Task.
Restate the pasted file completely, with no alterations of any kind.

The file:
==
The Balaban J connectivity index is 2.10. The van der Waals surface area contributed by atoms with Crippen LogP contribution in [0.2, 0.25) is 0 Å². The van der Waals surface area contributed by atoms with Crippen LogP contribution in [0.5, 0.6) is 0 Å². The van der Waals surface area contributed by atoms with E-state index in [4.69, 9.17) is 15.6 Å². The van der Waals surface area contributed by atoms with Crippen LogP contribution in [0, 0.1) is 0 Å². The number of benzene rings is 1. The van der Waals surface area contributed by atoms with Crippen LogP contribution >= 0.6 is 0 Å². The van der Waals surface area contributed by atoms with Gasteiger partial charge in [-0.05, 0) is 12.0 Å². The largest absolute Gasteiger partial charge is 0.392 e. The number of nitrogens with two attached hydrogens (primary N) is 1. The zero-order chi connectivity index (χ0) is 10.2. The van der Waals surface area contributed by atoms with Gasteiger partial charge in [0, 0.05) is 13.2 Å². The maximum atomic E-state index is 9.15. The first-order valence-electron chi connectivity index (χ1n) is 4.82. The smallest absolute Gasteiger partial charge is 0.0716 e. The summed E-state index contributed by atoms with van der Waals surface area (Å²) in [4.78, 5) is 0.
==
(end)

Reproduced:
The Balaban J connectivity index is 2.10. The van der Waals surface area contributed by atoms with Crippen LogP contribution in [0.2, 0.25) is 0 Å². The van der Waals surface area contributed by atoms with Crippen LogP contribution in [0.5, 0.6) is 0 Å². The van der Waals surface area contributed by atoms with E-state index in [4.69, 9.17) is 15.6 Å². The van der Waals surface area contributed by atoms with Crippen LogP contribution in [0, 0.1) is 0 Å². The number of benzene rings is 1. The van der Waals surface area contributed by atoms with Crippen LogP contribution >= 0.6 is 0 Å². The van der Waals surface area contributed by atoms with Gasteiger partial charge in [-0.05, 0) is 12.0 Å². The largest absolute Gasteiger partial charge is 0.392 e. The number of nitrogens with two attached hydrogens (primary N) is 1. The zero-order chi connectivity index (χ0) is 10.2. The van der Waals surface area contributed by atoms with Gasteiger partial charge in [0, 0.05) is 13.2 Å². The maximum atomic E-state index is 9.15. The first-order valence-electron chi connectivity index (χ1n) is 4.82. The smallest absolute Gasteiger partial charge is 0.0716 e. The summed E-state index contributed by atoms with van der Waals surface area (Å²) in [4.78, 5) is 0.